The Pond

Photo by sheldon0531 on Foter.com / CC BY-NC-ND

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Is it the morning dew,
Or the remains of a summer rain?
We guess a sun deep in the chlorophyll;
It shines as you see in children’s drawings 
With all its regular rays 
Arranged, brightly shining

The pearls are on display, fine or replete
Protected on the surface of the pond.
Emerald bubbles or golden balls flowing by 
Like small, distant herds carried by the waters;
The wandering foam,
The giant reflections that shimmer

Deployed like antennas
Water lilies have other games
Other functions and other hidden links
With the peaceful waters, the sunshine, the impalpable ether
The deep nights, the shoals of stars
The whims of the moon

A world of connections
Subtle balances settled from the bottom of ages;
There are millions,
Of these intelligent immensities
Of these stories everywhere at work
These invisible rounds, these intimate marriages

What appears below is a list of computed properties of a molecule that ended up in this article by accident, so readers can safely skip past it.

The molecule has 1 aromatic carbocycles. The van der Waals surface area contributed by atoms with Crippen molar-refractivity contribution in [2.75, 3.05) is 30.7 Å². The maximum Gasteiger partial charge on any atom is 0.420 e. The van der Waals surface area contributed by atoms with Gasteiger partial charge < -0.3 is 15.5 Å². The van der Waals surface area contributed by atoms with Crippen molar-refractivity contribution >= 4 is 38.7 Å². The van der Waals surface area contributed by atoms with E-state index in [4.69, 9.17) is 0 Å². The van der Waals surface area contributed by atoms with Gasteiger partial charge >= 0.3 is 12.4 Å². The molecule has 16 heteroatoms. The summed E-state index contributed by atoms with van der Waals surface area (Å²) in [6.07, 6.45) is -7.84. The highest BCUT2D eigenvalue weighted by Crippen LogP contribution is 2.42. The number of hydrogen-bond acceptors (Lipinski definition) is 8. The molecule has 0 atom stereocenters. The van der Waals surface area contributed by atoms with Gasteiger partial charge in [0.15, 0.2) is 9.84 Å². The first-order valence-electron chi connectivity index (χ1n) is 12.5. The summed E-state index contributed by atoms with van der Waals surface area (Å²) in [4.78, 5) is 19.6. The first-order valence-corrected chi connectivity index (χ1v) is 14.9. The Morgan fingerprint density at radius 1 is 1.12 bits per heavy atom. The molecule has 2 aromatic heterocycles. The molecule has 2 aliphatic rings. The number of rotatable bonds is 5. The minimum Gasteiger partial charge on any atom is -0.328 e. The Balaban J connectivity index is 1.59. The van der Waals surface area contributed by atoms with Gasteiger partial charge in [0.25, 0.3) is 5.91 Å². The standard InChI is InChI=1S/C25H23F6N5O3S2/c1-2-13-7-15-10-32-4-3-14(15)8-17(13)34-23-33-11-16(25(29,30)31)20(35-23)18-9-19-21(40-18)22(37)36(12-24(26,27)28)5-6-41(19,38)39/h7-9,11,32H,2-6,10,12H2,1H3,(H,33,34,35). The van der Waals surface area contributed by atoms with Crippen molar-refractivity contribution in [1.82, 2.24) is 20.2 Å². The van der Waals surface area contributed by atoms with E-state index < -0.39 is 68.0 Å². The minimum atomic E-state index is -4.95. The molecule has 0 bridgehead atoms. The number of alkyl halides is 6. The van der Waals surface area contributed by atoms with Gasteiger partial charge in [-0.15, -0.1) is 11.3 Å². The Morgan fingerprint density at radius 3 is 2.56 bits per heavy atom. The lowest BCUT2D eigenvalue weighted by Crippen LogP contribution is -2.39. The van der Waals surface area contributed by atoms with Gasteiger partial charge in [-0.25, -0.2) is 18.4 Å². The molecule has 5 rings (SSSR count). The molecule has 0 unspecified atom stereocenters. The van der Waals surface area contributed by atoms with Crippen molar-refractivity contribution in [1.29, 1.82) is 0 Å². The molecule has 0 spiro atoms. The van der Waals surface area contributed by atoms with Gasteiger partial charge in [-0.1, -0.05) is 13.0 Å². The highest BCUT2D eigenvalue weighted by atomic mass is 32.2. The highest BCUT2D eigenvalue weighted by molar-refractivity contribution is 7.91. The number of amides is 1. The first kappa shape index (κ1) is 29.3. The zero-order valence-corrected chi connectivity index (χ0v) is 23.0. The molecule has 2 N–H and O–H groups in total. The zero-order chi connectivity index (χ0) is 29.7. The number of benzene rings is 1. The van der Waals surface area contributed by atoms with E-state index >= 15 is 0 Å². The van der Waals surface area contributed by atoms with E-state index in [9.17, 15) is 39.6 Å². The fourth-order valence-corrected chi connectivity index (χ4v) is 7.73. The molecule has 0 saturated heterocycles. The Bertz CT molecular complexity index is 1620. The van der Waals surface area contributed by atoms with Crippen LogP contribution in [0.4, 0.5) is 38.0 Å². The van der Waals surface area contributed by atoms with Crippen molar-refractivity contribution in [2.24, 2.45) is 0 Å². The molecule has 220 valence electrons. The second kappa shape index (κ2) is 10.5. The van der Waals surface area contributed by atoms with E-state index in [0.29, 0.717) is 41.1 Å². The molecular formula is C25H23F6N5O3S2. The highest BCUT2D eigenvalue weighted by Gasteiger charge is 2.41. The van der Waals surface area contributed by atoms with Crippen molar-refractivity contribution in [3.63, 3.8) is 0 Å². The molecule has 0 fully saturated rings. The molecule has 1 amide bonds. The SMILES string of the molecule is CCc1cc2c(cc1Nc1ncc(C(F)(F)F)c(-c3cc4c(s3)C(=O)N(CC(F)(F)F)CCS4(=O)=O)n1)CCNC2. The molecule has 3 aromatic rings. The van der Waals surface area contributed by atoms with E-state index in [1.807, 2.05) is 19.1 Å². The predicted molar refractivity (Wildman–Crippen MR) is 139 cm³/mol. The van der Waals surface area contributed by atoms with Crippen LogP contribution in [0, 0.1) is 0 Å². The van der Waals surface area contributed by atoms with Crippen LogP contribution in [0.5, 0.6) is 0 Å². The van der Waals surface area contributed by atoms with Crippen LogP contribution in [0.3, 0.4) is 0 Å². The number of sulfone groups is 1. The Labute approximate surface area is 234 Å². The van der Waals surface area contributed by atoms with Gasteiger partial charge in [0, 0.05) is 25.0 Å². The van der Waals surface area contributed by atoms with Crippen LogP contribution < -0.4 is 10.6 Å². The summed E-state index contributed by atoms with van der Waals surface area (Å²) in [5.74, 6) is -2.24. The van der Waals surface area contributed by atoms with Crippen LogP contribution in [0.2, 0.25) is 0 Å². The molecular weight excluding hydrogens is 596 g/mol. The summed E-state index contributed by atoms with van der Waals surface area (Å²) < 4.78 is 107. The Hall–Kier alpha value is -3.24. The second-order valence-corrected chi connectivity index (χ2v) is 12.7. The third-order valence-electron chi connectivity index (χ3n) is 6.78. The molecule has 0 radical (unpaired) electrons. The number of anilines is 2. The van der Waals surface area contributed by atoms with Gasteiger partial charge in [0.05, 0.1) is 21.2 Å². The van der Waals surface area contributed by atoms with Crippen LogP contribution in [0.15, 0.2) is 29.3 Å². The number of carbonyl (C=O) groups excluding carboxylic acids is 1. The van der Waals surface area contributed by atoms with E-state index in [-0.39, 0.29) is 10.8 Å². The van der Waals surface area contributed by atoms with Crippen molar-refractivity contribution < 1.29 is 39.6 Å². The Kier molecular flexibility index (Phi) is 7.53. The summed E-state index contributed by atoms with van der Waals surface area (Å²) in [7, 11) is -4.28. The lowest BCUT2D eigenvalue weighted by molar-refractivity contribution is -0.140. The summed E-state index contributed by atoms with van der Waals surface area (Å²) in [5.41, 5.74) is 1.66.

And you are part of it
Only you do not know that well
Until one day, gazing at the water lilies 
They might invite you into the dance
And you may find yourself to be
Not the pond, nor the moon, or the sun

Not the water bubbles, nor the stars in the night
But the very fabric of it all, what holds them together;
The rhythm of the dance itself
And above all, the thin subtlety 
That is at the origin of such alliances
That makes them thrive and rejoice

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Text by Alain Joly

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Suggestion:
Voices from Silence (other poems from the blog)

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The Seagull

Photo by MaxNegro on Foter.com / CC BY-SA

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It stopped my line of thoughts:
A simple seagull